A few months ago, I started with analog photography. After a few weeks of using color rolls such as Fuji C200 or  Kodak ULTRA MAX 400, I decided to try black and white photography.

While living in Ho Chi Minh City, Vietnam, I had the opportunity to learn how to develop and scan my own rolls thanks to Noirfoto Darkroom. From then on, a new world opened to me. Back in France, I equipped myself to allow myself to develop and scan my negatives. Yet, I’m still looking for “the” film I want to shoot with. In exploring, I went to my local lab/shop and decided to buy a bunch of rolls I’d never tried before. I’d heard a lot about Kodak T-Max 400 but I wasn’t really convinced until I saw some shots of it pushed to EI 1600.

I’ve never push processed a film before so I thought I could try this on T-MAX 400 during a family trip along the French coast. It was pretty cloudy, yet sometimes some sunlight would shine through. For these 5 frames I used my Olympus OM-2n with a Zuiko 50mm f/1.8 Auto-S lens.

Back home, I processed it in D-76 stock. But the process didn’t go as planned and it was quite difficult to fix. Finally, a pink stain which looked like the anti-halo layer was still there on the top and bottom of the film. Maybe it was because of my new development spirals? I don’t know.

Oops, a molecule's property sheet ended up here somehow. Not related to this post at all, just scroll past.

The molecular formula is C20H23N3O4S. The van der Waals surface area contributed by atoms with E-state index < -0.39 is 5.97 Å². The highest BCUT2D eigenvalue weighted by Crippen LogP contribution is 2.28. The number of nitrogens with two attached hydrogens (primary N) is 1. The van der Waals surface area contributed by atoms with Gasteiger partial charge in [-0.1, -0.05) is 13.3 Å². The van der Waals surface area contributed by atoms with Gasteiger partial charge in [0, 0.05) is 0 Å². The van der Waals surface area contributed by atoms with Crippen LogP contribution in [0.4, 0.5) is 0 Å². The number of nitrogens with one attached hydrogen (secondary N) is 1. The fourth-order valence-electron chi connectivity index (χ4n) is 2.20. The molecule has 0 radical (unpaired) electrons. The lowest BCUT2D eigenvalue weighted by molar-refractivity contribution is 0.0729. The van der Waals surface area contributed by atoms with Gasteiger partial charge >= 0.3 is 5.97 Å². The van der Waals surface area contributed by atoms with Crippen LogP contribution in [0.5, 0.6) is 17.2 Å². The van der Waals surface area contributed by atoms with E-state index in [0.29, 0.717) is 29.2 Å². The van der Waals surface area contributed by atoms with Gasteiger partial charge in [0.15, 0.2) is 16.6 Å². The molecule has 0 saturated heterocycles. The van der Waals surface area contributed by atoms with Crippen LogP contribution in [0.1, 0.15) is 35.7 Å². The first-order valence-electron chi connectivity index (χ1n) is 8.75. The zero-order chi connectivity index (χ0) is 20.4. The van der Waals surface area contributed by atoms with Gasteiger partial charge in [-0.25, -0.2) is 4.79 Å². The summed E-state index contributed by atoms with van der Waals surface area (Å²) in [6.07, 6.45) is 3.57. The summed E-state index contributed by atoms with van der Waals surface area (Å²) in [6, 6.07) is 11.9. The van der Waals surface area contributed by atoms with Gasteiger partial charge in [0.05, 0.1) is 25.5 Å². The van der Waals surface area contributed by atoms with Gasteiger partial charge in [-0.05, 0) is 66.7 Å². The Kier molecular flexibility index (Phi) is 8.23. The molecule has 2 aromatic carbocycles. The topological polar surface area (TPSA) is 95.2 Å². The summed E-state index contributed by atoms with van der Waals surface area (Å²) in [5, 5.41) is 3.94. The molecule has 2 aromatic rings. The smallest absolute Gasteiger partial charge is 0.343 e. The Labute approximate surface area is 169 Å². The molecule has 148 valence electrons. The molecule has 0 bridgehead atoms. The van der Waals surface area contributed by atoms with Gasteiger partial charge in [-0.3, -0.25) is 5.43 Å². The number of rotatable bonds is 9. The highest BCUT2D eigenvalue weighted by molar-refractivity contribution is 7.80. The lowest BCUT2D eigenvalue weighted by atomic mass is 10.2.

After a while, it was time to scan. I’m really pleased with the result of the push processing. The grain, even if pretty visible is still limited. The film kept some good details both in the darks and highlights. Moreover, I really love the contrasts of those five frames. The next step is to find an enlarger and to learn how to print!

~ Antoine

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About the author

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Antoine Wallet

My name is Antoine, geographer, I currently live in the bustling Saigon. I believe in long exposure, night and street photography. I recently bought a Pentax Spotmatic to try something different.


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  1. Antoine, if you want to get rid of the anti-halation layer, just pre-wash for 1 minute in plain water. When you empty the water from the tank prior to adding the devoper, you’ll will notice the water is very purply-pink. When I processed my own films, I always did this step